(a) it should be argued that the

(a) To give effect to any order under the Code; or (b) To prevent the abuse of the process of any Court; or (c) Otherwise to secure the ends of justice. It will be seen that S.

482 does not confer any new or increased powers on the High Court. It only provides that those powers which the Court already inherently possessed are preserved, and the section finds place in the Code, lest it should be argued that the only powers possessed by the Court are those expressly conferred by the Code, and that no inherent power has survived after the passing of the Code. It will be seen that the saving of the inherent powers of the High Court is designed to achieve a salutary public purpose, which is that Court proceedings ought not to be permitted to degenerate into a weapon of harassment or persecution. The ends of justice are higher than the ends of mere law, although justice is to be administered according to law. S. 482 closely resembles S.

151 of the Civil Procedure Code. The Allahabad High Court has observed that in order to invoke this provision, the following three conditions should be fulfilled, namely: (i) The injustice which comes to light must be of a grave, and not a trivial nature; (ii) The injustice should be clear and not doubtful; and (iii) There should be no other provision of law by which the aggrieved party could have sought relief. (Ram Narain,—A.I.R. 1960 All. 296) Thus, the inherent powers of the High Court can be invoked to quash proceedings in a proper case; either to prevent the abuse of the Court’s process, or otherwise to secure the ends of justice.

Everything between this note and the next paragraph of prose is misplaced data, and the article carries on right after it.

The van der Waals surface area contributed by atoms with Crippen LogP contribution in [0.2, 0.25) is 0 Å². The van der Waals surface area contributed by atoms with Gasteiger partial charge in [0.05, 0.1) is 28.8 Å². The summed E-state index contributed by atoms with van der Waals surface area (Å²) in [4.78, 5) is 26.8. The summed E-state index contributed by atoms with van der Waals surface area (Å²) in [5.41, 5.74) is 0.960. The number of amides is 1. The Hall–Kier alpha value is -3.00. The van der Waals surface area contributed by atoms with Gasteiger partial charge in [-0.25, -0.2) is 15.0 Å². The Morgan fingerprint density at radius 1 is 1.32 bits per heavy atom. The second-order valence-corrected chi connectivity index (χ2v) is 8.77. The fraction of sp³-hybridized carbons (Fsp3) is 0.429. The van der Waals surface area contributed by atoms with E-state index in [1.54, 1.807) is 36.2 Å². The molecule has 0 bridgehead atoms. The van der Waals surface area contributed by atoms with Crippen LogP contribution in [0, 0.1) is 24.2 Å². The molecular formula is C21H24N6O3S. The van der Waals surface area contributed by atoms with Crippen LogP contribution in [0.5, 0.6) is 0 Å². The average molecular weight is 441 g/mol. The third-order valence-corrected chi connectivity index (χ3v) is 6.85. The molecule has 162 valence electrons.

The following are some categories of cases where the inherent jurisdiction of the High Court ought to be exercised to quash proceedings: (i) Where there was a legal bar against the commencement or continuation of the proceedings; (ii) Where the allegations in the complaint did not make out the alleged offences; (iii) Where there was no evidence adduced in support of the charge; (iv) Where the evidence adduced in support of the charge clearly failed to prove the charge. The Delhi High Court has, in Vinod Kumar v. The Municipal Corporation of Delhi, 1980 Cr. L.J. NOC 26) held that when the prosecution case in the trial Court is not without any basis, the High Court will not, in its inherent power under S. 482 of the Code, interfere in respect of matters relating to evidence.

The Supreme Court has observed that the inherent powers of the High Court, preserved by S. 482, are vested in it by “law”, within the meaning of Art. 21 of the Constitution. Therefore, where a High Court cancels a bail-bond granted under S, 436 to a person accused of a bailable offence, the deprivation of the personal liberty of such a person does not violate Art. 21 of the Constitution. (Ratilal v. Asst. Collector of Customs.

—69 B.L.R. 855) The object and purpose of this provision, which enables the High Court to do justice between the State and its subjects, has to be properly realised, and the width and contours of that salient jurisdiction appreciated.

(L.M. Muniswamy, — A.I.R.

1977 S.C. 1489) It has been held that the inherent powers of the Court cannot be called in aid in respect of any matter which is covered by any specific provisions of the Code. The High Court has, therefore, no power of reviewing its appellate judgment or order to which finality has been attached by S. 393 of the Code. (Dr. Almeida v.